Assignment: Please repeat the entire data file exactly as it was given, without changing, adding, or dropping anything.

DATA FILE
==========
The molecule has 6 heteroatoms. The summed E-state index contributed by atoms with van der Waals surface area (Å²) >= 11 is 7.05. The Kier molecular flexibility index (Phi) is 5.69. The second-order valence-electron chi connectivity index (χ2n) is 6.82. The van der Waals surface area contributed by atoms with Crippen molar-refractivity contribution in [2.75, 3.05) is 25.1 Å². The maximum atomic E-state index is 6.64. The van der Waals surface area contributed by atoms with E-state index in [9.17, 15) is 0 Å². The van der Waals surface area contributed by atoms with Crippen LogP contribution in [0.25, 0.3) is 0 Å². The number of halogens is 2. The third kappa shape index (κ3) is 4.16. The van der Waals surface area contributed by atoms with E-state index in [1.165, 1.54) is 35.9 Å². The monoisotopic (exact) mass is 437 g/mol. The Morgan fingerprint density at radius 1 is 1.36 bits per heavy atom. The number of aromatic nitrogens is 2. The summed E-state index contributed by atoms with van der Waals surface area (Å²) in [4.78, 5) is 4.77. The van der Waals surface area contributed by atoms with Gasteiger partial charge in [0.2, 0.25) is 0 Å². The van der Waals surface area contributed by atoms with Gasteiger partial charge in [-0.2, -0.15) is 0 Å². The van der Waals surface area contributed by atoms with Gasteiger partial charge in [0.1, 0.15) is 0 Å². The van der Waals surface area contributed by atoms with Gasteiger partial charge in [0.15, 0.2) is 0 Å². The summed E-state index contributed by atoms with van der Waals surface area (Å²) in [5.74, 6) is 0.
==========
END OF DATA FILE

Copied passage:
The molecule has 6 heteroatoms. The summed E-state index contributed by atoms with van der Waals surface area (Å²) >= 11 is 7.05. The Kier molecular flexibility index (Phi) is 5.69. The second-order valence-electron chi connectivity index (χ2n) is 6.82. The van der Waals surface area contributed by atoms with Crippen molar-refractivity contribution in [2.75, 3.05) is 25.1 Å². The maximum atomic E-state index is 6.64. The van der Waals surface area contributed by atoms with E-state index in [9.17, 15) is 0 Å². The van der Waals surface area contributed by atoms with Crippen LogP contribution in [0.25, 0.3) is 0 Å². The number of halogens is 2. The third kappa shape index (κ3) is 4.16. The van der Waals surface area contributed by atoms with E-state index in [1.165, 1.54) is 35.9 Å². The monoisotopic (exact) mass is 437 g/mol. The Morgan fingerprint density at radius 1 is 1.36 bits per heavy atom. The number of aromatic nitrogens is 2. The summed E-state index contributed by atoms with van der Waals surface area (Å²) in [4.78, 5) is 4.77. The van der Waals surface area contributed by atoms with Gasteiger partial charge in [0.2, 0.25) is 0 Å². The van der Waals surface area contributed by atoms with Gasteiger partial charge in [-0.2, -0.15) is 0 Å². The van der Waals surface area contributed by atoms with Gasteiger partial charge in [0.1, 0.15) is 0 Å². The van der Waals surface area contributed by atoms with Gasteiger partial charge in [0.15, 0.2) is 0 Å². The summed E-state index contributed by atoms with van der Waals surface area (Å²) in [5.74, 6) is 0.